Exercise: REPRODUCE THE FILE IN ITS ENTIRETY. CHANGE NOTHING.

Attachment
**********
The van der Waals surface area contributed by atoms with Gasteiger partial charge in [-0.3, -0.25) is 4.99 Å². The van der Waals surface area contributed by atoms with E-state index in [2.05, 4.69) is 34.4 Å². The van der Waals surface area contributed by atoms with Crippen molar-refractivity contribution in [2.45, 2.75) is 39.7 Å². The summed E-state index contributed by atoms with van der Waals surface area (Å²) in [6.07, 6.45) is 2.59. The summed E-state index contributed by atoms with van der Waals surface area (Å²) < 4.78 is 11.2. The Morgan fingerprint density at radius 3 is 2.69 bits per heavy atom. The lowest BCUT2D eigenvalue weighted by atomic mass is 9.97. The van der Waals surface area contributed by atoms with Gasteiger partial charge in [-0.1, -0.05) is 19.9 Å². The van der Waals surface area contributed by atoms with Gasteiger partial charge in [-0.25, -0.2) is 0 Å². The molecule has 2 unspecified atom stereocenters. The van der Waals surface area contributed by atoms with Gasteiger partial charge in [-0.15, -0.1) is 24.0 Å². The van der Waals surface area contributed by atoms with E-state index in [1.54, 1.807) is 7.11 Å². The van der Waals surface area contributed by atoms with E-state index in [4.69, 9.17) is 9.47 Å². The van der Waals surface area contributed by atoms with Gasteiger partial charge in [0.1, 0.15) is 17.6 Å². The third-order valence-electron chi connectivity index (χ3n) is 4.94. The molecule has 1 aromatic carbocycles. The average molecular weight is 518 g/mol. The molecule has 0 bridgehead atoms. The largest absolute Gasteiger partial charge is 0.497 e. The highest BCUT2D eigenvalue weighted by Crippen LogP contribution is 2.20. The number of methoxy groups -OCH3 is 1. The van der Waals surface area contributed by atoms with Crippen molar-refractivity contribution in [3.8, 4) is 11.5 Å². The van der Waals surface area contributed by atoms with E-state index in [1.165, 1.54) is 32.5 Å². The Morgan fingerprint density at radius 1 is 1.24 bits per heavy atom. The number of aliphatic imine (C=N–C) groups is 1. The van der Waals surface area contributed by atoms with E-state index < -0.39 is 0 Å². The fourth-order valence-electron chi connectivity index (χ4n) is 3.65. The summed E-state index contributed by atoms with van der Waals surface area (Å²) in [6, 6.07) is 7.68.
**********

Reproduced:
The van der Waals surface area contributed by atoms with Gasteiger partial charge in [-0.3, -0.25) is 4.99 Å². The van der Waals surface area contributed by atoms with E-state index in [2.05, 4.69) is 34.4 Å². The van der Waals surface area contributed by atoms with Crippen molar-refractivity contribution in [2.45, 2.75) is 39.7 Å². The summed E-state index contributed by atoms with van der Waals surface area (Å²) in [6.07, 6.45) is 2.59. The summed E-state index contributed by atoms with van der Waals surface area (Å²) < 4.78 is 11.2. The Morgan fingerprint density at radius 3 is 2.69 bits per heavy atom. The lowest BCUT2D eigenvalue weighted by atomic mass is 9.97. The van der Waals surface area contributed by atoms with Gasteiger partial charge in [-0.1, -0.05) is 19.9 Å². The van der Waals surface area contributed by atoms with Gasteiger partial charge in [-0.25, -0.2) is 0 Å². The molecule has 2 unspecified atom stereocenters. The van der Waals surface area contributed by atoms with Gasteiger partial charge in [-0.15, -0.1) is 24.0 Å². The van der Waals surface area contributed by atoms with E-state index in [1.54, 1.807) is 7.11 Å². The van der Waals surface area contributed by atoms with E-state index in [4.69, 9.17) is 9.47 Å². The van der Waals surface area contributed by atoms with Gasteiger partial charge in [0.1, 0.15) is 17.6 Å². The third-order valence-electron chi connectivity index (χ3n) is 4.94. The molecule has 1 aromatic carbocycles. The average molecular weight is 518 g/mol. The molecule has 0 bridgehead atoms. The largest absolute Gasteiger partial charge is 0.497 e. The highest BCUT2D eigenvalue weighted by Crippen LogP contribution is 2.20. The number of methoxy groups -OCH3 is 1. The van der Waals surface area contributed by atoms with Crippen molar-refractivity contribution in [3.8, 4) is 11.5 Å². The van der Waals surface area contributed by atoms with E-state index in [1.165, 1.54) is 32.5 Å². The Morgan fingerprint density at radius 1 is 1.24 bits per heavy atom. The number of aliphatic imine (C=N–C) groups is 1. The van der Waals surface area contributed by atoms with E-state index < -0.39 is 0 Å². The fourth-order valence-electron chi connectivity index (χ4n) is 3.65. The summed E-state index contributed by atoms with van der Waals surface area (Å²) in [6, 6.07) is 7.68.